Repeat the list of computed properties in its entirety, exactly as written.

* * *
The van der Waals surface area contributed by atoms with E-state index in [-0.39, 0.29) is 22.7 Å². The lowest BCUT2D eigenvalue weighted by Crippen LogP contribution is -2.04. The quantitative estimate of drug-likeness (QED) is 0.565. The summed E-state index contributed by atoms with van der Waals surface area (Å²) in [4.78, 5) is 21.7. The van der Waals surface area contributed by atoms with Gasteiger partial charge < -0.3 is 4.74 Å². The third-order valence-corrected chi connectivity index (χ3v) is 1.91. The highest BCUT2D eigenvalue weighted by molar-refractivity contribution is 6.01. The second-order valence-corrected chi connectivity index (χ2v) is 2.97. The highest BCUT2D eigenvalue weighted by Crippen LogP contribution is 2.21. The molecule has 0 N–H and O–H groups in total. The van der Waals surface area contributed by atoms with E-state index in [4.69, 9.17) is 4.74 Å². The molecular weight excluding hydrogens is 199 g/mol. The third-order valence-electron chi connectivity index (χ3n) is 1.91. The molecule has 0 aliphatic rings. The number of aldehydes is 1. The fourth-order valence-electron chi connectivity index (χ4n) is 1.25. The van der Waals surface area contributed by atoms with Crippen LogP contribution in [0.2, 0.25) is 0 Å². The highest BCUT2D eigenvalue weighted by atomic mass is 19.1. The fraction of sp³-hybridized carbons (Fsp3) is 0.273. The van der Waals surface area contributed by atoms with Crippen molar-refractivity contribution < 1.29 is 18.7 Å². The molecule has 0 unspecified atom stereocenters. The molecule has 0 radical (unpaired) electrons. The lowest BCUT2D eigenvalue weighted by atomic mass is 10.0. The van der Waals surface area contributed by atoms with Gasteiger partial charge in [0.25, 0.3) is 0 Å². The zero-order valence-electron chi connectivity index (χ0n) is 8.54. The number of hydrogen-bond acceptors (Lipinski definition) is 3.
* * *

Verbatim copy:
The van der Waals surface area contributed by atoms with E-state index in [-0.39, 0.29) is 22.7 Å². The lowest BCUT2D eigenvalue weighted by Crippen LogP contribution is -2.04. The quantitative estimate of drug-likeness (QED) is 0.565. The summed E-state index contributed by atoms with van der Waals surface area (Å²) in [4.78, 5) is 21.7. The van der Waals surface area contributed by atoms with Gasteiger partial charge < -0.3 is 4.74 Å². The third-order valence-corrected chi connectivity index (χ3v) is 1.91. The highest BCUT2D eigenvalue weighted by molar-refractivity contribution is 6.01. The second-order valence-corrected chi connectivity index (χ2v) is 2.97. The highest BCUT2D eigenvalue weighted by Crippen LogP contribution is 2.21. The molecule has 0 N–H and O–H groups in total. The van der Waals surface area contributed by atoms with E-state index in [4.69, 9.17) is 4.74 Å². The molecular weight excluding hydrogens is 199 g/mol. The third-order valence-electron chi connectivity index (χ3n) is 1.91. The molecule has 0 aliphatic rings. The number of aldehydes is 1. The fourth-order valence-electron chi connectivity index (χ4n) is 1.25. The van der Waals surface area contributed by atoms with Crippen LogP contribution in [0.2, 0.25) is 0 Å². The highest BCUT2D eigenvalue weighted by atomic mass is 19.1. The fraction of sp³-hybridized carbons (Fsp3) is 0.273. The van der Waals surface area contributed by atoms with Crippen molar-refractivity contribution < 1.29 is 18.7 Å². The molecule has 0 unspecified atom stereocenters. The molecule has 0 radical (unpaired) electrons. The lowest BCUT2D eigenvalue weighted by atomic mass is 10.0. The van der Waals surface area contributed by atoms with Gasteiger partial charge in [0.25, 0.3) is 0 Å². The zero-order valence-electron chi connectivity index (χ0n) is 8.54. The number of hydrogen-bond acceptors (Lipinski definition) is 3.